David R. Cohen is the former Associate Editor of the Atlanta Jewish Times. He is originally from Marietta, GA and studied Journalism at the University of Tennessee.
Photo by David R. Cohen
J. Britt Johnson, the vice president of corporate security at Southern Co., shares the company’s threat landscape graph.
The electric power grid will gain resiliency the next two decades through the rise of microgrids, which produce electricity and sometimes heat in small areas through some combination of renewable energy and energy storage, Southern Co. Vice President of Corporate Security J. Britt Johnson said at the Marcus JCC on Dec. 7.
A subdivision might have its own microgrid and include the cost of power in homeowner association dues, Johnson said. Microgrids also are widely used at military bases, where the electric supply needs to be self-contained so it isn’t vulnerable to attack.
It was the former FBI special agent’s second appearance at the JCC’s Edgewise Speaker Series; he spoke to the group in 2015 about leading the FBI’s Atlanta Division, as he did from 2014 to 2016.
This time Johnson, who has been with Southern Co. since September 2016, spoke about protecting the electric grid’s resiliency in Georgia and the Southeast. It was the best attended Edgewise session of the year.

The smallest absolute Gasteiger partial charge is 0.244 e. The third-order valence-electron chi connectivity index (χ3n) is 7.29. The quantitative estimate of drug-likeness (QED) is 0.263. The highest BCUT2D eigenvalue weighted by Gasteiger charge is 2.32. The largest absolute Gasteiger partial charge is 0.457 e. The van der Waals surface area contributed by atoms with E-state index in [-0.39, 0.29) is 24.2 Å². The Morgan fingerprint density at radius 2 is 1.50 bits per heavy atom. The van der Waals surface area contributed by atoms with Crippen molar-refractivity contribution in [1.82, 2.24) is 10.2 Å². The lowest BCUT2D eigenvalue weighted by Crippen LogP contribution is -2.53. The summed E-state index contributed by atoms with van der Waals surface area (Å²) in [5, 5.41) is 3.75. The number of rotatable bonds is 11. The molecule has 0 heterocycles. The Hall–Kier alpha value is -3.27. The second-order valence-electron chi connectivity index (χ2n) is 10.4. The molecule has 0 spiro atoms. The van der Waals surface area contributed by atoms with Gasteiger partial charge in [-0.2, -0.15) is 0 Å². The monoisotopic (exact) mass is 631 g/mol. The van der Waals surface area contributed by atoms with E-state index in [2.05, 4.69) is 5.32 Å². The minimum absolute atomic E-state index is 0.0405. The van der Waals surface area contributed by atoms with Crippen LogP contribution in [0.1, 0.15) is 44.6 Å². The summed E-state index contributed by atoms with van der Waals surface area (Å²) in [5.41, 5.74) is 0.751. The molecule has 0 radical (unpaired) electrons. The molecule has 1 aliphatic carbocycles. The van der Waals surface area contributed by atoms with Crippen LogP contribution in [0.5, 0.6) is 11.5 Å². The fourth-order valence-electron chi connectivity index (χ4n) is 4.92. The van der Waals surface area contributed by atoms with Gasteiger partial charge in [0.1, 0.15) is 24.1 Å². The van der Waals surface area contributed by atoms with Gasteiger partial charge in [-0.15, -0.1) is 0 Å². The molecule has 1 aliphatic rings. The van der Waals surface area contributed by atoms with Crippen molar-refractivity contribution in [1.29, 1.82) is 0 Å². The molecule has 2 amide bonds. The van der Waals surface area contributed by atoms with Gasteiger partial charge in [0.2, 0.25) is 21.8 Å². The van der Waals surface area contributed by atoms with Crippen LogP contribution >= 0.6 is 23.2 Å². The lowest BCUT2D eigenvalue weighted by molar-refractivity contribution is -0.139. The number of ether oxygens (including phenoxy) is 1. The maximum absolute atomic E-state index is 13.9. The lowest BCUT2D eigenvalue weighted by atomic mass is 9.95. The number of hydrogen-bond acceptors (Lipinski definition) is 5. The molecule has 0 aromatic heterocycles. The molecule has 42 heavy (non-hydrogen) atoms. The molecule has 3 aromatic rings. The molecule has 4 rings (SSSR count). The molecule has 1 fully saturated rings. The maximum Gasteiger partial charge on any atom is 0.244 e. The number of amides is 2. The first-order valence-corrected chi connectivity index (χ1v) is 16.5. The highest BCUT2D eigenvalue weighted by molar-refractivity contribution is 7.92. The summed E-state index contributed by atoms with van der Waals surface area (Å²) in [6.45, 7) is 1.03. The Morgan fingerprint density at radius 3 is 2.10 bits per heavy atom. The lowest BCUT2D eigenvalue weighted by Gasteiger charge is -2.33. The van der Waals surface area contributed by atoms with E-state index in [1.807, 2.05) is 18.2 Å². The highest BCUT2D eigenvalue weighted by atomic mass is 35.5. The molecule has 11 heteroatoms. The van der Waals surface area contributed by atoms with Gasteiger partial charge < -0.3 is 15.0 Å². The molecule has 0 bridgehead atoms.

Southern Co. uses a threat landscape graph to categorize potential dangers. The Y axis shows the likelihood of an event to occur, and the X axis reflects the potential consequences.
The likelihood of a squirrel chewing through a power line is high, for example, but the consequences are low. On the flip side, a nuclear electromagnetic pulse would be devastating to the power grid but is not likely.
Asked about the threat of a nuclear EMP, Johnson said Southern Co. is somewhat prepared, but a lack of solid information on the effects of such an attack is keeping the company from being fully ready. In addition, he said complete preparations for an EMP attack would be prohibitively expensive.
Johnson said events that are likely and have big consequences, such as natural disasters, are what Southern Co. prepares for most.
Asked why power companies trim or chop down trees that threaten power lines instead of burying cables, Johnson said burying cables is more expensive. He also said that method of power transmission could be different in a few years and might not use power lines at all.